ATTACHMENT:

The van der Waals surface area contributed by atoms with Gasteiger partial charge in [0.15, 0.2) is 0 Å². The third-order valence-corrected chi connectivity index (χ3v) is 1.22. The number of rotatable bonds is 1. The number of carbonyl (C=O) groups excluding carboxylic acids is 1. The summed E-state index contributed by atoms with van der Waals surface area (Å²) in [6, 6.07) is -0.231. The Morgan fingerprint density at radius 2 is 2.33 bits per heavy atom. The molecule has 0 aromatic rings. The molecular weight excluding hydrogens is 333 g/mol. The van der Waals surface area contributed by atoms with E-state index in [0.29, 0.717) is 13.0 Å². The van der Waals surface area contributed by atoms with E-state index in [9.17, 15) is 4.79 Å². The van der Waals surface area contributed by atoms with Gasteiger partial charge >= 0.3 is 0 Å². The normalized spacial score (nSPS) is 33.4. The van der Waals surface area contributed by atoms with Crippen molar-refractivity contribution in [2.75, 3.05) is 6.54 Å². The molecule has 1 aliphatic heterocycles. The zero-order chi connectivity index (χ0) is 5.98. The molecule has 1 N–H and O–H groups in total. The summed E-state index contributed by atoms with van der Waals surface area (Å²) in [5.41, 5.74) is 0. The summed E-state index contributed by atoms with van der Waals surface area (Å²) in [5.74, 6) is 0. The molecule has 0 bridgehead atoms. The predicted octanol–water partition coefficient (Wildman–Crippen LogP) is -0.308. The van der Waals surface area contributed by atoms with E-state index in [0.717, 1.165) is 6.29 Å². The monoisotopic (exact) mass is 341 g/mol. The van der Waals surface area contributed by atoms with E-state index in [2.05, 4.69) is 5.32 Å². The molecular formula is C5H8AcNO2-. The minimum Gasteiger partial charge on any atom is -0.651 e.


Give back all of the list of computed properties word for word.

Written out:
The van der Waals surface area contributed by atoms with Gasteiger partial charge in [0.15, 0.2) is 0 Å². The third-order valence-corrected chi connectivity index (χ3v) is 1.22. The number of rotatable bonds is 1. The number of carbonyl (C=O) groups excluding carboxylic acids is 1. The summed E-state index contributed by atoms with van der Waals surface area (Å²) in [6, 6.07) is -0.231. The Morgan fingerprint density at radius 2 is 2.33 bits per heavy atom. The molecule has 0 aromatic rings. The molecular weight excluding hydrogens is 333 g/mol. The van der Waals surface area contributed by atoms with E-state index in [0.29, 0.717) is 13.0 Å². The van der Waals surface area contributed by atoms with E-state index in [9.17, 15) is 4.79 Å². The van der Waals surface area contributed by atoms with Gasteiger partial charge >= 0.3 is 0 Å². The normalized spacial score (nSPS) is 33.4. The van der Waals surface area contributed by atoms with Crippen molar-refractivity contribution in [2.75, 3.05) is 6.54 Å². The molecule has 1 aliphatic heterocycles. The zero-order chi connectivity index (χ0) is 5.98. The molecule has 1 N–H and O–H groups in total. The summed E-state index contributed by atoms with van der Waals surface area (Å²) in [5.41, 5.74) is 0. The summed E-state index contributed by atoms with van der Waals surface area (Å²) in [5.74, 6) is 0. The molecule has 0 bridgehead atoms. The predicted octanol–water partition coefficient (Wildman–Crippen LogP) is -0.308. The van der Waals surface area contributed by atoms with E-state index in [0.717, 1.165) is 6.29 Å². The monoisotopic (exact) mass is 341 g/mol. The van der Waals surface area contributed by atoms with E-state index in [2.05, 4.69) is 5.32 Å². The molecular formula is C5H8AcNO2-. The minimum Gasteiger partial charge on any atom is -0.651 e.